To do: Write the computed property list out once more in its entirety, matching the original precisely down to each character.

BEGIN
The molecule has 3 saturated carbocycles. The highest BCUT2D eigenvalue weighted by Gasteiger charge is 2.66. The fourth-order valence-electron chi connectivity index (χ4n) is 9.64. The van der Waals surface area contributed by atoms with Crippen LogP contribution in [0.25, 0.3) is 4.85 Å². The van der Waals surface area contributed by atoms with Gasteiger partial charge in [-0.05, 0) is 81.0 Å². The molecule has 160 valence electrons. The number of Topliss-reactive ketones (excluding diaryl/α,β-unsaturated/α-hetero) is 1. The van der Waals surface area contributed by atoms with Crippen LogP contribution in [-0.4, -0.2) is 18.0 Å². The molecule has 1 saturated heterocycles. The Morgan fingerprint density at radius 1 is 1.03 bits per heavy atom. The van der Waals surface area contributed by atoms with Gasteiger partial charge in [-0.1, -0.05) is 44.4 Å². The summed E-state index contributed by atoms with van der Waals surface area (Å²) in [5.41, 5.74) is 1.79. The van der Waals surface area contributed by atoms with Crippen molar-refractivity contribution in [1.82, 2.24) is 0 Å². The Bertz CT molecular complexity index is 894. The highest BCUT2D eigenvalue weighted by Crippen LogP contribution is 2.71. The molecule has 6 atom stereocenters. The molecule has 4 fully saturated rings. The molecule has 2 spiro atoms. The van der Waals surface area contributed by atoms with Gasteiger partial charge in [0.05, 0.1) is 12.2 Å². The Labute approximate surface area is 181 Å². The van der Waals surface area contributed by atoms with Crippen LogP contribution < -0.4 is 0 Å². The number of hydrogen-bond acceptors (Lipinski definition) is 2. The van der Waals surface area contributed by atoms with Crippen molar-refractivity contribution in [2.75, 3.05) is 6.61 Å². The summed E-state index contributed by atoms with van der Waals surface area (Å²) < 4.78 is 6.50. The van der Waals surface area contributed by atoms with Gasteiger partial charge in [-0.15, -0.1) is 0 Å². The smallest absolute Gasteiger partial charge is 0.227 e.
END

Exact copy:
The molecule has 3 saturated carbocycles. The highest BCUT2D eigenvalue weighted by Gasteiger charge is 2.66. The fourth-order valence-electron chi connectivity index (χ4n) is 9.64. The van der Waals surface area contributed by atoms with Crippen LogP contribution in [0.25, 0.3) is 4.85 Å². The van der Waals surface area contributed by atoms with Gasteiger partial charge in [-0.05, 0) is 81.0 Å². The molecule has 160 valence electrons. The number of Topliss-reactive ketones (excluding diaryl/α,β-unsaturated/α-hetero) is 1. The van der Waals surface area contributed by atoms with Crippen LogP contribution in [-0.4, -0.2) is 18.0 Å². The molecule has 1 saturated heterocycles. The Morgan fingerprint density at radius 1 is 1.03 bits per heavy atom. The van der Waals surface area contributed by atoms with Gasteiger partial charge in [-0.1, -0.05) is 44.4 Å². The summed E-state index contributed by atoms with van der Waals surface area (Å²) in [5.41, 5.74) is 1.79. The van der Waals surface area contributed by atoms with Crippen molar-refractivity contribution in [1.82, 2.24) is 0 Å². The Bertz CT molecular complexity index is 894. The highest BCUT2D eigenvalue weighted by Crippen LogP contribution is 2.71. The molecule has 6 atom stereocenters. The molecule has 4 fully saturated rings. The molecule has 2 spiro atoms. The van der Waals surface area contributed by atoms with Gasteiger partial charge in [0.05, 0.1) is 12.2 Å². The Labute approximate surface area is 181 Å². The van der Waals surface area contributed by atoms with Crippen LogP contribution < -0.4 is 0 Å². The number of hydrogen-bond acceptors (Lipinski definition) is 2. The van der Waals surface area contributed by atoms with Crippen molar-refractivity contribution in [2.75, 3.05) is 6.61 Å². The summed E-state index contributed by atoms with van der Waals surface area (Å²) < 4.78 is 6.50. The van der Waals surface area contributed by atoms with Gasteiger partial charge in [-0.15, -0.1) is 0 Å². The smallest absolute Gasteiger partial charge is 0.227 e.